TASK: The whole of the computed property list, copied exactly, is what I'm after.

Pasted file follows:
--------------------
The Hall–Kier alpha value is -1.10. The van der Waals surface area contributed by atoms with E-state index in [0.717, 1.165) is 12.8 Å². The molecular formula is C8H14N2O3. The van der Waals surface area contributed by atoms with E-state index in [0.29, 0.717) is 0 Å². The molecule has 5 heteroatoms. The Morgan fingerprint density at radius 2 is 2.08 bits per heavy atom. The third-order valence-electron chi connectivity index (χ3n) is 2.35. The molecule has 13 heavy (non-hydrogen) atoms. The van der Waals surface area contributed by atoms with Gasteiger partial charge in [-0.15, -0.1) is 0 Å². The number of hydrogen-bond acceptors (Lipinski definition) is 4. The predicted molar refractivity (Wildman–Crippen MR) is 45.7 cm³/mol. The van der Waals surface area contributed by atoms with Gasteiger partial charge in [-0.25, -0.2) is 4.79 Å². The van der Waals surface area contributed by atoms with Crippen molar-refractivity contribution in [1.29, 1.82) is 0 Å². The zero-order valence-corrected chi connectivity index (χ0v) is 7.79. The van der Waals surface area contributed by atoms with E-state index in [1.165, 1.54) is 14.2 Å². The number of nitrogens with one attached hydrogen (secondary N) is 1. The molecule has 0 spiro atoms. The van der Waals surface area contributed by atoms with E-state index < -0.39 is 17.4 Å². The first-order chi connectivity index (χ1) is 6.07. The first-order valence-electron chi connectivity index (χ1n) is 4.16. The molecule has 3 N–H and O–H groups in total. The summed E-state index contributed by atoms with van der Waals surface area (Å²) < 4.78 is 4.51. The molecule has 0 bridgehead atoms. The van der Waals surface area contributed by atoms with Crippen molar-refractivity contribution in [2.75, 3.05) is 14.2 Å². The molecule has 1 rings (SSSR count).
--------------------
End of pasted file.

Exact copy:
The Hall–Kier alpha value is -1.10. The van der Waals surface area contributed by atoms with E-state index in [0.717, 1.165) is 12.8 Å². The molecular formula is C8H14N2O3. The van der Waals surface area contributed by atoms with E-state index in [0.29, 0.717) is 0 Å². The molecule has 5 heteroatoms. The Morgan fingerprint density at radius 2 is 2.08 bits per heavy atom. The third-order valence-electron chi connectivity index (χ3n) is 2.35. The molecule has 13 heavy (non-hydrogen) atoms. The van der Waals surface area contributed by atoms with Gasteiger partial charge in [-0.15, -0.1) is 0 Å². The number of hydrogen-bond acceptors (Lipinski definition) is 4. The predicted molar refractivity (Wildman–Crippen MR) is 45.7 cm³/mol. The van der Waals surface area contributed by atoms with Gasteiger partial charge in [-0.25, -0.2) is 4.79 Å². The van der Waals surface area contributed by atoms with Crippen molar-refractivity contribution in [1.29, 1.82) is 0 Å². The zero-order valence-corrected chi connectivity index (χ0v) is 7.79. The van der Waals surface area contributed by atoms with E-state index in [1.165, 1.54) is 14.2 Å². The number of nitrogens with one attached hydrogen (secondary N) is 1. The molecule has 0 spiro atoms. The van der Waals surface area contributed by atoms with E-state index < -0.39 is 17.4 Å². The first-order chi connectivity index (χ1) is 6.07. The first-order valence-electron chi connectivity index (χ1n) is 4.16. The molecule has 3 N–H and O–H groups in total. The summed E-state index contributed by atoms with van der Waals surface area (Å²) < 4.78 is 4.51. The molecule has 0 bridgehead atoms. The van der Waals surface area contributed by atoms with Crippen molar-refractivity contribution in [2.75, 3.05) is 14.2 Å². The molecule has 1 rings (SSSR count).